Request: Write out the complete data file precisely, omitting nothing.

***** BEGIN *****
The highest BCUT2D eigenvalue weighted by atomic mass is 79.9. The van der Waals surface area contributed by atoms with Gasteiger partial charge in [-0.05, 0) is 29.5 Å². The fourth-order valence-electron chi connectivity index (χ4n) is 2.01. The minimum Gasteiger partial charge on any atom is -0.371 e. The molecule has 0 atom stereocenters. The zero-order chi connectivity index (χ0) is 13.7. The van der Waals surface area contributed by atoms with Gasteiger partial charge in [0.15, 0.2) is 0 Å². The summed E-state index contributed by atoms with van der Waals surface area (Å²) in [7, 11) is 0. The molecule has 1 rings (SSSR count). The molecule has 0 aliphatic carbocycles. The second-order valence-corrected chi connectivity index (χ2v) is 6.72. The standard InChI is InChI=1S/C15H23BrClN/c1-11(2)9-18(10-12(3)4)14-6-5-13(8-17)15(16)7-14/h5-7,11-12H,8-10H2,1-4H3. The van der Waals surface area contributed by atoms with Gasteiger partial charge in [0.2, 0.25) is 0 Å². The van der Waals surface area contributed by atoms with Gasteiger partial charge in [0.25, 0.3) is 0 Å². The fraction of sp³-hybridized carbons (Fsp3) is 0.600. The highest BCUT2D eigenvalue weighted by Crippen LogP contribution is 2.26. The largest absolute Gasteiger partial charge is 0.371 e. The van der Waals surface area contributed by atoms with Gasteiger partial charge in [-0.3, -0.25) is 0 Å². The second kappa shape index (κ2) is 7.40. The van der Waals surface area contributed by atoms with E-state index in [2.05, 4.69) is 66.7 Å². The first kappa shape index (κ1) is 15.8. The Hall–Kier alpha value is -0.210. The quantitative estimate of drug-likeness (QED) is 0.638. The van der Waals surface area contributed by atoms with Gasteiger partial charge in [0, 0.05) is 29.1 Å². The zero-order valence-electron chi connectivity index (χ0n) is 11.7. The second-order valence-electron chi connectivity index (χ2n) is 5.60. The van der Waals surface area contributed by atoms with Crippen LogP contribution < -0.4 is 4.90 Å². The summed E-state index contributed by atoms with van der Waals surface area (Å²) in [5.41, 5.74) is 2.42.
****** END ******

The highest BCUT2D eigenvalue weighted by atomic mass is 79.9. The van der Waals surface area contributed by atoms with Gasteiger partial charge in [-0.05, 0) is 29.5 Å². The fourth-order valence-electron chi connectivity index (χ4n) is 2.01. The minimum Gasteiger partial charge on any atom is -0.371 e. The molecule has 0 atom stereocenters. The zero-order chi connectivity index (χ0) is 13.7. The van der Waals surface area contributed by atoms with Gasteiger partial charge in [0.15, 0.2) is 0 Å². The summed E-state index contributed by atoms with van der Waals surface area (Å²) in [7, 11) is 0. The molecule has 1 rings (SSSR count). The molecule has 0 aliphatic carbocycles. The second-order valence-corrected chi connectivity index (χ2v) is 6.72. The standard InChI is InChI=1S/C15H23BrClN/c1-11(2)9-18(10-12(3)4)14-6-5-13(8-17)15(16)7-14/h5-7,11-12H,8-10H2,1-4H3. The van der Waals surface area contributed by atoms with Gasteiger partial charge in [0.2, 0.25) is 0 Å². The van der Waals surface area contributed by atoms with Gasteiger partial charge in [0.25, 0.3) is 0 Å². The fraction of sp³-hybridized carbons (Fsp3) is 0.600. The highest BCUT2D eigenvalue weighted by Crippen LogP contribution is 2.26. The largest absolute Gasteiger partial charge is 0.371 e. The van der Waals surface area contributed by atoms with Gasteiger partial charge in [-0.3, -0.25) is 0 Å². The second kappa shape index (κ2) is 7.40. The van der Waals surface area contributed by atoms with E-state index in [2.05, 4.69) is 66.7 Å². The first kappa shape index (κ1) is 15.8. The Hall–Kier alpha value is -0.210. The quantitative estimate of drug-likeness (QED) is 0.638. The van der Waals surface area contributed by atoms with Gasteiger partial charge in [0, 0.05) is 29.1 Å². The zero-order valence-electron chi connectivity index (χ0n) is 11.7. The second-order valence-electron chi connectivity index (χ2n) is 5.60. The van der Waals surface area contributed by atoms with Crippen LogP contribution < -0.4 is 4.90 Å². The summed E-state index contributed by atoms with van der Waals surface area (Å²) in [5.41, 5.74) is 2.42.